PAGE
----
This week has been so eventful that it probably should have been broken into a number of posts. Sorry in advance for its sheer length.
My week began on Monday with a short speech by the Master of Finance (MoF) director, Dr. Julia Knobbe. Her speech, as with the many others she gave throughout the week was well spoken and inspirational. Among the key points was a celebration to the great diversity within the MoF program with 30 nationalities enrolled and at least one representative from each continent. She also shared with us the Frankfurt School’s ambitious goal to rise from the Financial Times ranking of number 20 to top 5 by the year 2020. It is good to hear a school reaching towards the same ambition and success that is often encouraged of its students.
After the speech, we all loaded onto busses and headed towards Westerwald for our outdoor campus. There we engaged in a variety of leadership and teamwork building exercises that challenged creativity and cooperation. By the end of the two days, after trusting each other to make the right decisions, (literally) carry us over obstacles, and a fair bit of partying, it’s safe to say that we all felt very comfortable with each other. Mission accomplished Faszinatour.
The rest of the week was notably less fun, arguably more important and infinitely more informative. Wednesday consisted of a series of lectures refreshing us to the format of the next two years, expectations of the students and a bit of paperwork.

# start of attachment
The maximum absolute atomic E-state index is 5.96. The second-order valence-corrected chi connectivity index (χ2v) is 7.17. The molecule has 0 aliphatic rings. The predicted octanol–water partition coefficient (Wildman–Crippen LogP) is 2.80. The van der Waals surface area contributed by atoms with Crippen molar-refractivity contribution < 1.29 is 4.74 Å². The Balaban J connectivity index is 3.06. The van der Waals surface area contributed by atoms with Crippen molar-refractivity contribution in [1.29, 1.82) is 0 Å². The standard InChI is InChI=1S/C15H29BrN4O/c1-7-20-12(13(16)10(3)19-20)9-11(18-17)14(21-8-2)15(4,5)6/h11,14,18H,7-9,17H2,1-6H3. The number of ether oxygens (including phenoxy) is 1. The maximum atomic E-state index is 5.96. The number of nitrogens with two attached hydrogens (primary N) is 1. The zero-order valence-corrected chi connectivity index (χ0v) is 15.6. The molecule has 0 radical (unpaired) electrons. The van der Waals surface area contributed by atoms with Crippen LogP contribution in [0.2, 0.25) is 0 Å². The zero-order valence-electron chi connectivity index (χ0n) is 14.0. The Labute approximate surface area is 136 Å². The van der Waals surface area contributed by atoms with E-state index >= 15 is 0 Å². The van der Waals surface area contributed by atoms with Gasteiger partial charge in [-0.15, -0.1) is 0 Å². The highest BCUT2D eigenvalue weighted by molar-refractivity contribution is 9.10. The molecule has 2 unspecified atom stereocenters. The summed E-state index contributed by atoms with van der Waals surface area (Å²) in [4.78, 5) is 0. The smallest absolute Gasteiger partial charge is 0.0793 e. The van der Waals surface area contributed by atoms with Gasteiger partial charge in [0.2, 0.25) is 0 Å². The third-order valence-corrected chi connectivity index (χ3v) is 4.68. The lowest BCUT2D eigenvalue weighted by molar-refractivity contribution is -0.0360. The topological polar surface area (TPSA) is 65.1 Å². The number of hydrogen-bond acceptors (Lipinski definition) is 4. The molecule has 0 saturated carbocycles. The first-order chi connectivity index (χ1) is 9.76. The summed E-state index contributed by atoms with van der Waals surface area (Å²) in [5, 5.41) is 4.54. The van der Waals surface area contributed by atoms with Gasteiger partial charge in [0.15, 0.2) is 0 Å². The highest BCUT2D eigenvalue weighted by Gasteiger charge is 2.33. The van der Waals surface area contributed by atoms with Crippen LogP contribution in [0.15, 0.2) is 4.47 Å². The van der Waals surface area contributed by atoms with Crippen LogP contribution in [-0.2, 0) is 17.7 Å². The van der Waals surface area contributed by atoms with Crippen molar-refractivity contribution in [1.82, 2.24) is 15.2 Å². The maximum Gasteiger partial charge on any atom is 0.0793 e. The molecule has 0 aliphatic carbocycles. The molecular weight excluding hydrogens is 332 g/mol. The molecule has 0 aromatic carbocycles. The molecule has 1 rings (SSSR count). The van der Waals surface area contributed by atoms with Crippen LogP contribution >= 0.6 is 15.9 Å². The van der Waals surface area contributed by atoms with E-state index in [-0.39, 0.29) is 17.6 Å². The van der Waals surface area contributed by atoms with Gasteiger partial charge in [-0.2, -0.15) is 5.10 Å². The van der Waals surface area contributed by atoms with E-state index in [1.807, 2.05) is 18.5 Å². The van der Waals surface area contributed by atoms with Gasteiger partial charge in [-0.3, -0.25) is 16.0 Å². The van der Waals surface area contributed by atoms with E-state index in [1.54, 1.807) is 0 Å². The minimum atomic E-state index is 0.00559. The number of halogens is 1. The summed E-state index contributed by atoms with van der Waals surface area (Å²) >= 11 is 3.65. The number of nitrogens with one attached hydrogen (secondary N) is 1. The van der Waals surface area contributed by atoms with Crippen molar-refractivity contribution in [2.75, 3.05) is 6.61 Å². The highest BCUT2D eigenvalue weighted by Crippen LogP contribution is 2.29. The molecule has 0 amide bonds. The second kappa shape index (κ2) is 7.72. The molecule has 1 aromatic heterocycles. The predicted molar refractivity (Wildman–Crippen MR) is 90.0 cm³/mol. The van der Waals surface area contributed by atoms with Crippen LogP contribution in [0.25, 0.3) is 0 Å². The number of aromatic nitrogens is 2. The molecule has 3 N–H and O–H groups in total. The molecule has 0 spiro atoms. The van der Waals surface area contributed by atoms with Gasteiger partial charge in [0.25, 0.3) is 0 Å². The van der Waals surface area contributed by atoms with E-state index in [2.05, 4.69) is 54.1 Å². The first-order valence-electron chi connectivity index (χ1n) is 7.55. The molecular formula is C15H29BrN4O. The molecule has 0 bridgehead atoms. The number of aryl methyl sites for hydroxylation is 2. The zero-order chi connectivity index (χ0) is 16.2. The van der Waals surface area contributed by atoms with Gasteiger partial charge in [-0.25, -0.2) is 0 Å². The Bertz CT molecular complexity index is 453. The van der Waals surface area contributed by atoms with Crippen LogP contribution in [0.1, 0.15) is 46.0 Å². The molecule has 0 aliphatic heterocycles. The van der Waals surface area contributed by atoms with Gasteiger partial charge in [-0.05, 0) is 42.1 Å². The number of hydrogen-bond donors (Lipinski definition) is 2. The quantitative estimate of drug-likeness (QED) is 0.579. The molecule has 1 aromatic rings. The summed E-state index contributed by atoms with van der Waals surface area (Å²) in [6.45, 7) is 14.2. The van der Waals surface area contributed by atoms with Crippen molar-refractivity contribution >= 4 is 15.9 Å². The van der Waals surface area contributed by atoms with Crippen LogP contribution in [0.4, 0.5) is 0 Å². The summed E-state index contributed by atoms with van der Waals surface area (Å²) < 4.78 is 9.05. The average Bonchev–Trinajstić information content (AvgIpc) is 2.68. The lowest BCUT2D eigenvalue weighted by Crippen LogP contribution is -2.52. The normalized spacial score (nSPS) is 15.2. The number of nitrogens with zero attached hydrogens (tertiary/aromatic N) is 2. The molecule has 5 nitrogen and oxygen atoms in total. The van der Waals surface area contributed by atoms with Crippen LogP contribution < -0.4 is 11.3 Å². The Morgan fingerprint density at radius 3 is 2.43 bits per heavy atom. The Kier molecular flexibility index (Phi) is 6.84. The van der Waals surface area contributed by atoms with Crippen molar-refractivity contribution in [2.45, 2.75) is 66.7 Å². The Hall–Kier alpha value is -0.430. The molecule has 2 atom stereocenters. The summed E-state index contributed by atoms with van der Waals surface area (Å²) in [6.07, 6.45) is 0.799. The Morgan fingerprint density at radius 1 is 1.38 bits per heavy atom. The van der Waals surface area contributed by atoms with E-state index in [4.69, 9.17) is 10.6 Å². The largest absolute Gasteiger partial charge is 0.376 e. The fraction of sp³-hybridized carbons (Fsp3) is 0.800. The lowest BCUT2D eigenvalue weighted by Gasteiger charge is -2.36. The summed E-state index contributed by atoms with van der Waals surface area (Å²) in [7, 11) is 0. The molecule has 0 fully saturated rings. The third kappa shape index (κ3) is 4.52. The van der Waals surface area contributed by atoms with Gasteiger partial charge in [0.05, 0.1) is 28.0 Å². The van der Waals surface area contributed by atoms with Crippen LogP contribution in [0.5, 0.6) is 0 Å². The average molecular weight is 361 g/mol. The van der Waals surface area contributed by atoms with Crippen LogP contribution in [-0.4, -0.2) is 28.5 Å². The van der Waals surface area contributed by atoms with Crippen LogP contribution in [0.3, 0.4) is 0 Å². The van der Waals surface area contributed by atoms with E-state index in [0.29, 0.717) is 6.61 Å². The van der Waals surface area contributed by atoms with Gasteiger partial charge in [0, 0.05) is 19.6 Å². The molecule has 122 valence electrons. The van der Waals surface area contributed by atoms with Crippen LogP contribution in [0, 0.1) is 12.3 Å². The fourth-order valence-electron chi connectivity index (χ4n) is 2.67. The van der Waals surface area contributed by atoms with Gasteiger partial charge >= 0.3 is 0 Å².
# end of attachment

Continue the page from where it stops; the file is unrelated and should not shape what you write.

That evening, the Frankfurt School hosted an involvement fair with all sorts of student initiatives in attendance. Even though the Frankfurt School is a private business university, they still have all sorts of clubs and sports that suit a variety of interests. Some examples include soccer and cheerleading teams, chess club, debate team and charity organizations. I signed myself up for the public speaking/debate club because even though I am good at it already, I realized that there is much room for improvement after judging the public speaking competition for the Future Business Leaders of America competition last May. There were high schoolers there that could give Steve Jobs a run for his money and made my skills look like child’s play.
After the student initiatives fair, my new friend Elisa and I went out to find an authentic Italian restaurant. There turned out to be a great pizza place down the street from the school that earned her Italian stamp of approval. There we spent hours talking about our lives back home and we discovered that a small town is a small town regardless of what country it’s in.
Thursday consisted of a variety of campus and technology tours. We learned about the special rooftop terrace (which I’m sure will be one of my favorite places on campus if it’s ever free), the study room in the basement aptly named The Dungeon, and how a student dropped his wallet in schools courtyard pond.
Thursday was also geared towards international students. They explained to us the strict requirements surrounding our ability to work, helped us sign up for health insurance and got us started on the long and tiring process of registering our address and gaining residence permits. This entire process, even though I got a head start on it is going to be very stressful and I will definitely be writing a guide for it later.